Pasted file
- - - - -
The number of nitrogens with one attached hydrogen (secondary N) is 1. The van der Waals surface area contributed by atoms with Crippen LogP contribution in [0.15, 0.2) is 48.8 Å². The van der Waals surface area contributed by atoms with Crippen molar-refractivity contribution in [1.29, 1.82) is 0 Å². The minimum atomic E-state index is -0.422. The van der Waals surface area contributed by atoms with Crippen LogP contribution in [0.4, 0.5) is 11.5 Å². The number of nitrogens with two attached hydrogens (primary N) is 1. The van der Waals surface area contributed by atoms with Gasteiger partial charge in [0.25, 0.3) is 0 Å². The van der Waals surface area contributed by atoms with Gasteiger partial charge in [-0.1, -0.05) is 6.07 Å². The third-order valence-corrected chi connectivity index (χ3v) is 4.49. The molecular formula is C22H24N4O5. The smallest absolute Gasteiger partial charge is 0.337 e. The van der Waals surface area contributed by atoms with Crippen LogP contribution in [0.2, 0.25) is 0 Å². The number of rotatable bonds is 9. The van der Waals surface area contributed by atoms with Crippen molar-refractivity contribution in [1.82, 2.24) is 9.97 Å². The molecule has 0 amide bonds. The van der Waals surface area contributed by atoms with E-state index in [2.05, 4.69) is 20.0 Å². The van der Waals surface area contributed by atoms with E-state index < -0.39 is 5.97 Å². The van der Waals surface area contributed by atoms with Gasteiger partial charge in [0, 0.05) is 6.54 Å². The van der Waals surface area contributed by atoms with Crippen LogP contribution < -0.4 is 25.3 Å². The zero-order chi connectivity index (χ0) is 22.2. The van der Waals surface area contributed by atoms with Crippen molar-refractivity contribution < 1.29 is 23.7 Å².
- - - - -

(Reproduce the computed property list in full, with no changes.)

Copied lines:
The number of nitrogens with one attached hydrogen (secondary N) is 1. The van der Waals surface area contributed by atoms with Crippen LogP contribution in [0.15, 0.2) is 48.8 Å². The van der Waals surface area contributed by atoms with Crippen molar-refractivity contribution in [1.29, 1.82) is 0 Å². The minimum atomic E-state index is -0.422. The van der Waals surface area contributed by atoms with Crippen LogP contribution in [0.4, 0.5) is 11.5 Å². The number of nitrogens with two attached hydrogens (primary N) is 1. The van der Waals surface area contributed by atoms with Gasteiger partial charge in [0.25, 0.3) is 0 Å². The van der Waals surface area contributed by atoms with Gasteiger partial charge in [-0.1, -0.05) is 6.07 Å². The third-order valence-corrected chi connectivity index (χ3v) is 4.49. The molecular formula is C22H24N4O5. The smallest absolute Gasteiger partial charge is 0.337 e. The van der Waals surface area contributed by atoms with Crippen LogP contribution in [0.2, 0.25) is 0 Å². The number of rotatable bonds is 9. The van der Waals surface area contributed by atoms with Crippen molar-refractivity contribution in [1.82, 2.24) is 9.97 Å². The molecule has 0 amide bonds. The van der Waals surface area contributed by atoms with E-state index in [2.05, 4.69) is 20.0 Å². The van der Waals surface area contributed by atoms with E-state index < -0.39 is 5.97 Å². The van der Waals surface area contributed by atoms with Gasteiger partial charge in [0, 0.05) is 6.54 Å². The van der Waals surface area contributed by atoms with Crippen LogP contribution < -0.4 is 25.3 Å². The zero-order chi connectivity index (χ0) is 22.2. The van der Waals surface area contributed by atoms with Crippen molar-refractivity contribution < 1.29 is 23.7 Å².